Undergraduate Module Descriptor

ARA2014: Regions and Empires in Islamic Archaeology

This module descriptor refers to the 2019/0 academic year.

Module Aims

Students will develop critical skills in understanding Islamic archaeology as it contributes to reconstructing the history of large parts of the globe. They will gain an appreciation of regional differences and similarities in Islamic archaeology and an enriched understanding of Islamic heritage and monuments.

Through analysis completed in the Islamic galleries of major UK museums (e.g. the British Museum and Victoria and Albert Museum) students will be introduced to critical appreciation of public heritage narratives and displays, and pertinent debates in museology associated with representing Islam.

Individual short presentations on agreed Islamic archaeological topics will permit students to engage in-depth in researching a specific site or body of material. This can help in developing other dissertations, and projects, and enhances research skills transferable across course units in power point presentation, library and web based research, and group based discussion.

Intended Learning Outcomes (ILOs)

This module's assessment will evaluate your achievement of the ILOs listed here – you will see reference to these ILO numbers in the details of the assessment for this module.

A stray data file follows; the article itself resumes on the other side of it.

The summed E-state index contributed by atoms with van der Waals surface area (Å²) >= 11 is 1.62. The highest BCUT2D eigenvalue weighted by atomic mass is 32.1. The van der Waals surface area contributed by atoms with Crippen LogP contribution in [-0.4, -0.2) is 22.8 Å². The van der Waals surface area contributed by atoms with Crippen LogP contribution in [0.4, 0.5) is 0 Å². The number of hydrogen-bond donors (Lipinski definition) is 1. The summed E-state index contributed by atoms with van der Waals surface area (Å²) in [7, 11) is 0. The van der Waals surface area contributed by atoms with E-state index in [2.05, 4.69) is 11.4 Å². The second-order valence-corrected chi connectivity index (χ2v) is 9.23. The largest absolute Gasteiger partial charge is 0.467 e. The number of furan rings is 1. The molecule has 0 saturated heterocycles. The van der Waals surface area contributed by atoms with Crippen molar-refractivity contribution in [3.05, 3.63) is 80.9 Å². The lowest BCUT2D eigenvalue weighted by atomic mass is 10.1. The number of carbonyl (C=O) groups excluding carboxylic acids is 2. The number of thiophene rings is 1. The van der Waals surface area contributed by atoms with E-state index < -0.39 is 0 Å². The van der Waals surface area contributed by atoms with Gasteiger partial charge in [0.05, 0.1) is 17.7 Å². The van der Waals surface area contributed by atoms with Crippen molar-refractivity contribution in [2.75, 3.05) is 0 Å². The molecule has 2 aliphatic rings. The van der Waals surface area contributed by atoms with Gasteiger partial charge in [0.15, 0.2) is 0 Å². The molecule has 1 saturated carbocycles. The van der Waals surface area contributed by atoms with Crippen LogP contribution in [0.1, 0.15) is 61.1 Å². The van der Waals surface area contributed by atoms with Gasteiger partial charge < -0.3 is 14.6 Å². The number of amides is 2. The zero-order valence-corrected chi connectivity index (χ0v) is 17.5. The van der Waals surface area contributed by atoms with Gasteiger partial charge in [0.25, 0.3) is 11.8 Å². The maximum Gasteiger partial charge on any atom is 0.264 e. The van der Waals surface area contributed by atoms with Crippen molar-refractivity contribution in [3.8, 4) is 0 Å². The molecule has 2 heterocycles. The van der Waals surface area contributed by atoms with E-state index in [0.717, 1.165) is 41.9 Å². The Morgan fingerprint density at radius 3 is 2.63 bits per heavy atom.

On successfully completing the programme you will be able to:
Module-Specific Skills1. Understand the key different empires and regions that have been significant in Islamic history from an archaeological perspective
2. Analyse Islamic archaeology and material culture museum displays from a critical perspective
Discipline-Specific Skills3. Evaluate the value of different categories of archaeological evidence in reconstructing past societies
4. Demonstrate understanding of regional differences in approaches within archaeology
Personal and Key Skills5. Develop enhanced confidence in completing independent research
6. Prepare and present a succinct power point presentation
7. Critically evaluate different categories of textual, visual, and material culture evidence